Learn how to make an attractive and functional corrugated metal fence that also has built in raised planter boxes. It’s the perfect way to use up your valuable yard space and the best part is, it can easily add extra privacy too.
The yard was looking pretty sad, and the dog area was a bit of an eye-sore…so building this privacy fence was a much needed addition to this back yard.
This is the perfect project to crank out over a long weekend and it will be enjoyed years and years to come.
Corrugated Metal Fences are a beautiful way to create a decorative metal fence.
If you’re like me and clueless as to where to even begin to build your own corrugated metal fence, here is a bit of instruction (it’s not as in depth as many of my tutorials, but it should give you a gist on how to build your own) to break down your learning curve.
First I’m going to give you a free printable “How-To” card so that you can print out the directions/supply list if you need to keep them handy while you are working on your own project. Then I will provide pics of the process below that.
- 9 - 10’ Corrugated Sheet Metal
- 3- 10’ Pressure Treated 4x4’s
- 1- 8’ Pressure Treated 4x4’s (cut for front posts)
- 8- 10’ 2x6 (top/bottom rails of garden box)
- 2- 10’ 2x6 (small pieces in between top & bottom rails - these will be cut)
- 1- 10’ 2x6 (top/bottom rails for sides of garden box)
- 6- 10’ 2x4 Back panel top rails
- 1 Box - 3” Wood Screws
- 1” Metal Roofing Screws (approximately 75-100)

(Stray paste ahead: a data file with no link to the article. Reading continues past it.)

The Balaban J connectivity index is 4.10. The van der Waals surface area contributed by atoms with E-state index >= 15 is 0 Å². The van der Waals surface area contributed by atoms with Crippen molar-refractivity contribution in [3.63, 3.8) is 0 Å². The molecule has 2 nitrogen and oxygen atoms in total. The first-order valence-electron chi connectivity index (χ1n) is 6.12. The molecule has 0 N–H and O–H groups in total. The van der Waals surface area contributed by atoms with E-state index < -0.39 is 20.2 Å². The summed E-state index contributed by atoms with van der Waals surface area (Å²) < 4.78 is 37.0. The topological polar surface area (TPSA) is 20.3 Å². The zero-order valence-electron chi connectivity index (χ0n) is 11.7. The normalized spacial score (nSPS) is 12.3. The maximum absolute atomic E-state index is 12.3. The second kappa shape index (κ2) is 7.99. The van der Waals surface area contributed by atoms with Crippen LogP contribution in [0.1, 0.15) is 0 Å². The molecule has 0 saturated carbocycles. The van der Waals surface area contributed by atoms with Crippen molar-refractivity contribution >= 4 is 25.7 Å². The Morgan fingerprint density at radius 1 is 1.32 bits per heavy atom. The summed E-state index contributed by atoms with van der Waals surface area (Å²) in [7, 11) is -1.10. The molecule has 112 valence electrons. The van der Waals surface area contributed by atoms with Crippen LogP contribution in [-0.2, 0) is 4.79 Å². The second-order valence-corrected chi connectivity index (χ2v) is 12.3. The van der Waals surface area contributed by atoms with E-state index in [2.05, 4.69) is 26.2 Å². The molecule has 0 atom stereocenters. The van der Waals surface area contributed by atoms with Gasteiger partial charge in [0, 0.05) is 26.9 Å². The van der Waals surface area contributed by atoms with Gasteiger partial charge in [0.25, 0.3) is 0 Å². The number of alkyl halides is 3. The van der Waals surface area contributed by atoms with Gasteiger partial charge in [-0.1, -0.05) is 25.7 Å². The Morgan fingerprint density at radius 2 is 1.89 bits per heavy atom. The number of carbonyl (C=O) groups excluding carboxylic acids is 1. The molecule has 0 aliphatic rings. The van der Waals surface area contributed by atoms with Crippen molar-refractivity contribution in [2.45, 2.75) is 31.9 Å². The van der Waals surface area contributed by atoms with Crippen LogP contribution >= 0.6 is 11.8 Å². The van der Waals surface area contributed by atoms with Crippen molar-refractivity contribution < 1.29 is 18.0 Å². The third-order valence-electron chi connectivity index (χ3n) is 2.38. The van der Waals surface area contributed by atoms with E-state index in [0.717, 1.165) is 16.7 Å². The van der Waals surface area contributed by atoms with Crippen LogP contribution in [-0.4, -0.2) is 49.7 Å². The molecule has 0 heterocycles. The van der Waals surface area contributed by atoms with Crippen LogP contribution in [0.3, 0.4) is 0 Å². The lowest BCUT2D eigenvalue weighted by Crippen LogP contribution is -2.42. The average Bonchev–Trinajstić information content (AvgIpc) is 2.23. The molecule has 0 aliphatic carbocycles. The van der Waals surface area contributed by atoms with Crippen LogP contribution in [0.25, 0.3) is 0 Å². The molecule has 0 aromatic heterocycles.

- 3-4 bags of Quik Rete Concrete
- Compound Miter Saw
- Cordless Drill
- Pocket Hole Jig System
- Pocket-Hole Screws
- Tin Snips
- 3" Wood Screws
- 1” Metal Roofing Screws
- Gorilla Dump Wagon
- Measure the desired area for fencing(twice). Purchase supplies & gather tools.
- Map out where your back posts will be going and dig holes that are at least 2’ deep and big enough around that you can pour concrete in the holes. (Make sure to call before you dig, so you don’t cut any wires or pipes running in the ground) Don’t concrete them into place quite yet.
- Cut all wood to measurement and lay out on a flat surface to make sure they line up correctly.
- Using the Kreg Pockethole Jig drill pocket holes in the 2x6s (I did it in the short pieces that go in between the top and bottom rails).
- Now you will piece everything together using pocket hole screws. I layed one panel out at a time, face down on the ground (Front panel, back panel & side panels). For the front panel, the short middle 4x4 post on mine worked as a seam to piece the 2x6’s together. The pocket hole screws will go right into that post to hold it together. The other two short 4x4 Posts I screwed to the side panels.
- Take the finished back panel of the garden box and lean it up against the 4x4’s that you have placed in the holes in the ground. One post at a time you will line up with the back panel with the 4x4’s. Use the level to make sure they are level and then drive a screw through the back garden box panel to hold it in place. Now, move to the next post and continue doing that until you have all posts and the back panel secure. The back panel holds the 4x4’s in place until you can concrete them.
- Next we will work on the back screen. You will screw the bottom level of the corrugated metal to the 4x4 posts. Because mine were 10’ pieces of metal they slightly overlapped which was totally fine. I just made sure that when I screwed that section in that I went through both pieces of metal. This will also help secure the 4x4 posts and hold them into place until you can concrete them.